Toyota Motor Corp., Japan’s top carmaker, said Thursday it will raise its stake in Fuji Heavy Industries Ltd. to 16.5 percent from 8.7 percent to improve joint product development amid fierce global competition.
Toyota and Fuji Heavy have agreed to jointly develop a compact rear-wheel-drive sports car, aiming to widen their product lines.
The day’s announcement is intended to further enhance the competitive edge of Toyota, which ranked as the No. 1 carmaker in the world in terms of 2007 output, surpassing General Motors Corp.
But recent surging prices of oil and other materials, as well as the cloudy outlook for the U.S. economy and automobile market, prompted Toyota to take this new step.
Under the same agreement, Toyota will also provide FHI with a compact car on an original-equipment-manufacturing basis, while Toyota subsidiary Daihatsu Motors Co. will supply Fuji Heavy with minivehicles and compacts, also on an OEM basis.
“We have agreed to expand our cooperative ties for further product development and new lineup by utilizing each company’s technology,” Toyota President Katsuaki Watanabe told a news conference.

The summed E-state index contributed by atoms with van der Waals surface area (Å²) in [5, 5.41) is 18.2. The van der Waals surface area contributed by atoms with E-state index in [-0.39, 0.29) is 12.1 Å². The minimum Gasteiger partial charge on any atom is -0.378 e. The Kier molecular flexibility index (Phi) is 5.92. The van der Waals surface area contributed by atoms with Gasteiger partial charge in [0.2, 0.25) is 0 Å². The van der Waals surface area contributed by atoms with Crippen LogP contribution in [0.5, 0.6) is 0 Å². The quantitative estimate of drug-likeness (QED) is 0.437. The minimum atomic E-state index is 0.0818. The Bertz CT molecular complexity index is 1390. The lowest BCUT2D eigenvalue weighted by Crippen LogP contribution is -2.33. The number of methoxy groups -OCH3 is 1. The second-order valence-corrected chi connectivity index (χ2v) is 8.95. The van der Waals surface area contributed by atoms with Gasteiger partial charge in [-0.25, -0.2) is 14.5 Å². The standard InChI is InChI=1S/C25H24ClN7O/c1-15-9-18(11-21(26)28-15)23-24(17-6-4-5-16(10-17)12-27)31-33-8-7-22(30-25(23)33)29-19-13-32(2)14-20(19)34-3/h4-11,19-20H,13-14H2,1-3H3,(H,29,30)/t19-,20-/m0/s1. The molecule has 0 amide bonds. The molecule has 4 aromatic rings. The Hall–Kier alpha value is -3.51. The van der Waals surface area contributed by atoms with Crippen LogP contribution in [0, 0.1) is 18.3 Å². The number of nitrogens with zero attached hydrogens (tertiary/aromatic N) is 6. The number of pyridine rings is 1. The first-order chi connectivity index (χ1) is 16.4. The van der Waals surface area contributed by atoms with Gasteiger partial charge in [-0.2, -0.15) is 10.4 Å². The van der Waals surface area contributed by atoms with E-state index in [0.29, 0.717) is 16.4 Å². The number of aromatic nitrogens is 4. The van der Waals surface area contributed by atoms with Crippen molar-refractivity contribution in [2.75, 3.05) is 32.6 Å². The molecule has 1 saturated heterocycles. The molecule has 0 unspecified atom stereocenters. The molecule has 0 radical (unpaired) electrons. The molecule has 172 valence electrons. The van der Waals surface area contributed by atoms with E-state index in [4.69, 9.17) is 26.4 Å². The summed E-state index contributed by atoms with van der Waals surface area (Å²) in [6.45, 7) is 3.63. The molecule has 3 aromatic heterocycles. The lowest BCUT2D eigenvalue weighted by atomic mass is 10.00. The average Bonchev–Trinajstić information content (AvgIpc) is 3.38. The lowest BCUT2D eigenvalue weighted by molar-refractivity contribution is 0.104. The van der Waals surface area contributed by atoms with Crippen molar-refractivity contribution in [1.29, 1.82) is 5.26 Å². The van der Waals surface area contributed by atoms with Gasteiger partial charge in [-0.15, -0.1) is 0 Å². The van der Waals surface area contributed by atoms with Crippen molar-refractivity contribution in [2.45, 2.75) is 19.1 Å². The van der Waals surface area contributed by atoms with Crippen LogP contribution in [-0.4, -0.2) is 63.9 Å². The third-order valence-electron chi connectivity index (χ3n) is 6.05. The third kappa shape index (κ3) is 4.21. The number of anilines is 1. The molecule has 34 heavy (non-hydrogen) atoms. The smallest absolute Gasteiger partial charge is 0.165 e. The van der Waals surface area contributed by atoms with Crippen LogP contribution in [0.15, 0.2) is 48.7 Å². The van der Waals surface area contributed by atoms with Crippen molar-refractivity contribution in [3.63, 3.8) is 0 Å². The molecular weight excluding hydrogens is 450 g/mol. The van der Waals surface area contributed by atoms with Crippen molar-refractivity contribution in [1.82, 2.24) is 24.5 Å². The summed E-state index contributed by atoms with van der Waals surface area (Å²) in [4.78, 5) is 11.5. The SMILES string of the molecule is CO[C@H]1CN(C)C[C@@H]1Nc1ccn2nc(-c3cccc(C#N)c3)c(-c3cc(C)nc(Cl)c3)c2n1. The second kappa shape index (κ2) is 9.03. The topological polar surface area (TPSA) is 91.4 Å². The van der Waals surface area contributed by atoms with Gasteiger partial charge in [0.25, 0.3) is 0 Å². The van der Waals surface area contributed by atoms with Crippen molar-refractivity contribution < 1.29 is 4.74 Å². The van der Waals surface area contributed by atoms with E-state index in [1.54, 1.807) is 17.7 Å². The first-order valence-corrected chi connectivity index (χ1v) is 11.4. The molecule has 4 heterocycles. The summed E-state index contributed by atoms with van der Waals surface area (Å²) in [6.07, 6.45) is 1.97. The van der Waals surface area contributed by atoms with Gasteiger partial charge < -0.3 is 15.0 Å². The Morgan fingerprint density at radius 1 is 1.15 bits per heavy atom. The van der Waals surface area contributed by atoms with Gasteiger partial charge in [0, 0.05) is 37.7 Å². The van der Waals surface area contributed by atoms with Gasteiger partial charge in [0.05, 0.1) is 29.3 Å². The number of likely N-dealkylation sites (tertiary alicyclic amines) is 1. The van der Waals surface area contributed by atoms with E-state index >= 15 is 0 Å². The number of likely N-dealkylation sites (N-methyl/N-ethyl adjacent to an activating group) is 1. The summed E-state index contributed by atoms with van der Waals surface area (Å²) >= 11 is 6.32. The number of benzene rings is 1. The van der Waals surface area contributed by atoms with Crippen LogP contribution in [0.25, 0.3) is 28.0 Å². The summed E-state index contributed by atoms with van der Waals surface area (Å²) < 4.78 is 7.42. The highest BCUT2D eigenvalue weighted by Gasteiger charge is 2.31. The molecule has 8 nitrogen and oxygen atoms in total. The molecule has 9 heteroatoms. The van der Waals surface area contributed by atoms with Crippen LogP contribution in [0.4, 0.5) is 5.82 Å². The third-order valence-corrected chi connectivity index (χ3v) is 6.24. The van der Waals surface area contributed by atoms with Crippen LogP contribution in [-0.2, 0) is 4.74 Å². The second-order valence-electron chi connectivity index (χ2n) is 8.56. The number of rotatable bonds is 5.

Toyota and Fuji Heavy aim to sell the sports car at the end of 2011. The new vehicle will use Fuji Heavy’s horizontally opposed engine, the automaker’s core technology.
Toyota will spend ¥31.11 billion to buy 61 million shares — about an 8 percent stake of FHI — after the stock transfer is approved by the Fair Trade Commission, they said. The price of the transfer will be ¥510 per share.
Fuji Heavy, known for its Subaru brand, said it will gradually end minivehicle output to focus on its core product line, which will offer “a sense of fun” to drivers, FHI President Ikuo Mori told the same news conference.